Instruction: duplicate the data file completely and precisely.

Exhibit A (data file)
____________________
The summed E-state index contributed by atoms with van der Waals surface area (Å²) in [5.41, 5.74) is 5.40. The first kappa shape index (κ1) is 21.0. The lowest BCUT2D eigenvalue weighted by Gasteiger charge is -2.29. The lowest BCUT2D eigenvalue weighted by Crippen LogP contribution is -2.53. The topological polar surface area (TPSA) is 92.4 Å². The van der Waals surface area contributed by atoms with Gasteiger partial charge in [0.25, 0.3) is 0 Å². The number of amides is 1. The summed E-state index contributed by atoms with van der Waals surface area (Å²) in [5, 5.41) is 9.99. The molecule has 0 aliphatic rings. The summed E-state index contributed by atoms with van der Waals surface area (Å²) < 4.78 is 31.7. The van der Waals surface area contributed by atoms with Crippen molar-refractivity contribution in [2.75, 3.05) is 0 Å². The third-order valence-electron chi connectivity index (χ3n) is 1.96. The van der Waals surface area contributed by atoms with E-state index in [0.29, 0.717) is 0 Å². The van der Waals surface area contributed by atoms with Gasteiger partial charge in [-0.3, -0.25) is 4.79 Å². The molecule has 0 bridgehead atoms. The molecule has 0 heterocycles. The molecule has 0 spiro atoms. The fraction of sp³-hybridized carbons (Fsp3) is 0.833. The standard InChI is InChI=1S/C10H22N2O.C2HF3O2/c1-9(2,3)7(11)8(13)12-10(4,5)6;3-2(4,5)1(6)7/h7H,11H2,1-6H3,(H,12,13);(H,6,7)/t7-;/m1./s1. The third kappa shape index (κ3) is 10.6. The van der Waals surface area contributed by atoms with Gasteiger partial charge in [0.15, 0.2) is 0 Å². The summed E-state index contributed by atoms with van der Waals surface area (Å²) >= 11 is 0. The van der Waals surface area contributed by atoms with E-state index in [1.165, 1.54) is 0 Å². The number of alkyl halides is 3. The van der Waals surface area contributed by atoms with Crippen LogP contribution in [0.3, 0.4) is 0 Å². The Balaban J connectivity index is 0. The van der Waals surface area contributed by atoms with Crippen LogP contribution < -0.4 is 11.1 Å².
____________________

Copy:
The summed E-state index contributed by atoms with van der Waals surface area (Å²) in [5.41, 5.74) is 5.40. The first kappa shape index (κ1) is 21.0. The lowest BCUT2D eigenvalue weighted by Gasteiger charge is -2.29. The lowest BCUT2D eigenvalue weighted by Crippen LogP contribution is -2.53. The topological polar surface area (TPSA) is 92.4 Å². The van der Waals surface area contributed by atoms with Gasteiger partial charge in [0.25, 0.3) is 0 Å². The number of amides is 1. The summed E-state index contributed by atoms with van der Waals surface area (Å²) in [5, 5.41) is 9.99. The molecule has 0 aliphatic rings. The summed E-state index contributed by atoms with van der Waals surface area (Å²) < 4.78 is 31.7. The van der Waals surface area contributed by atoms with Crippen molar-refractivity contribution in [2.75, 3.05) is 0 Å². The third-order valence-electron chi connectivity index (χ3n) is 1.96. The van der Waals surface area contributed by atoms with E-state index in [0.29, 0.717) is 0 Å². The van der Waals surface area contributed by atoms with Gasteiger partial charge in [-0.3, -0.25) is 4.79 Å². The molecule has 0 bridgehead atoms. The molecule has 0 heterocycles. The molecule has 0 spiro atoms. The fraction of sp³-hybridized carbons (Fsp3) is 0.833. The standard InChI is InChI=1S/C10H22N2O.C2HF3O2/c1-9(2,3)7(11)8(13)12-10(4,5)6;3-2(4,5)1(6)7/h7H,11H2,1-6H3,(H,12,13);(H,6,7)/t7-;/m1./s1. The third kappa shape index (κ3) is 10.6. The van der Waals surface area contributed by atoms with Gasteiger partial charge in [0.15, 0.2) is 0 Å². The summed E-state index contributed by atoms with van der Waals surface area (Å²) >= 11 is 0. The van der Waals surface area contributed by atoms with E-state index in [1.165, 1.54) is 0 Å². The number of alkyl halides is 3. The van der Waals surface area contributed by atoms with Crippen LogP contribution in [0.3, 0.4) is 0 Å². The Balaban J connectivity index is 0. The van der Waals surface area contributed by atoms with Crippen LogP contribution < -0.4 is 11.1 Å².